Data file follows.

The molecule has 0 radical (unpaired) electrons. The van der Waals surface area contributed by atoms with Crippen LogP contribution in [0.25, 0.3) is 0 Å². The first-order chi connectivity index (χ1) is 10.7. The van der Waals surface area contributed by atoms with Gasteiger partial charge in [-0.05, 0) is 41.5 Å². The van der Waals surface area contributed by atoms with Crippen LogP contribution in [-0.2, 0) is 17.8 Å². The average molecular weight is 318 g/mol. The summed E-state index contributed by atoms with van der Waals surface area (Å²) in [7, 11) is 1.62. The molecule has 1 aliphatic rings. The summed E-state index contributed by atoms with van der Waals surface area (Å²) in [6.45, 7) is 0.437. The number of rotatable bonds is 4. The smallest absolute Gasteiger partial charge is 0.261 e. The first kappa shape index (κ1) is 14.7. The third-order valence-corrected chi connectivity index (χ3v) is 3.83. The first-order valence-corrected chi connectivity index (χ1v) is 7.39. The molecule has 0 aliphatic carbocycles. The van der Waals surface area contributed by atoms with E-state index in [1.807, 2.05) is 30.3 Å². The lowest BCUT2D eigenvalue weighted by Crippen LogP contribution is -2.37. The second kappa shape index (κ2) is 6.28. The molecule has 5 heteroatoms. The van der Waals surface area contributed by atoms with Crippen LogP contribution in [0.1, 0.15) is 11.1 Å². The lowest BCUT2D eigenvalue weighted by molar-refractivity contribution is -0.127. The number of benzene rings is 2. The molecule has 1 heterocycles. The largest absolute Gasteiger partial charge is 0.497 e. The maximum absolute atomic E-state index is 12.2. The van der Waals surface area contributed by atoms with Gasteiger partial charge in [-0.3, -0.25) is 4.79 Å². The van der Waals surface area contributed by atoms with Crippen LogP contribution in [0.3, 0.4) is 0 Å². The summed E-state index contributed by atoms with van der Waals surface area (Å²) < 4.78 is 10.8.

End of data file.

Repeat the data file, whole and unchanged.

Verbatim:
The molecule has 0 radical (unpaired) electrons. The van der Waals surface area contributed by atoms with Crippen LogP contribution in [0.25, 0.3) is 0 Å². The first-order chi connectivity index (χ1) is 10.7. The van der Waals surface area contributed by atoms with Gasteiger partial charge in [-0.05, 0) is 41.5 Å². The van der Waals surface area contributed by atoms with Crippen LogP contribution in [-0.2, 0) is 17.8 Å². The average molecular weight is 318 g/mol. The summed E-state index contributed by atoms with van der Waals surface area (Å²) in [7, 11) is 1.62. The molecule has 1 aliphatic rings. The summed E-state index contributed by atoms with van der Waals surface area (Å²) in [6.45, 7) is 0.437. The number of rotatable bonds is 4. The smallest absolute Gasteiger partial charge is 0.261 e. The first kappa shape index (κ1) is 14.7. The third-order valence-corrected chi connectivity index (χ3v) is 3.83. The first-order valence-corrected chi connectivity index (χ1v) is 7.39. The molecule has 0 aliphatic carbocycles. The van der Waals surface area contributed by atoms with E-state index in [1.807, 2.05) is 30.3 Å². The lowest BCUT2D eigenvalue weighted by Crippen LogP contribution is -2.37. The second kappa shape index (κ2) is 6.28. The molecule has 5 heteroatoms. The van der Waals surface area contributed by atoms with Crippen LogP contribution in [0.1, 0.15) is 11.1 Å². The lowest BCUT2D eigenvalue weighted by molar-refractivity contribution is -0.127. The number of benzene rings is 2. The molecule has 1 heterocycles. The largest absolute Gasteiger partial charge is 0.497 e. The maximum absolute atomic E-state index is 12.2. The van der Waals surface area contributed by atoms with Gasteiger partial charge in [-0.3, -0.25) is 4.79 Å². The van der Waals surface area contributed by atoms with Crippen LogP contribution in [0.3, 0.4) is 0 Å². The summed E-state index contributed by atoms with van der Waals surface area (Å²) < 4.78 is 10.8.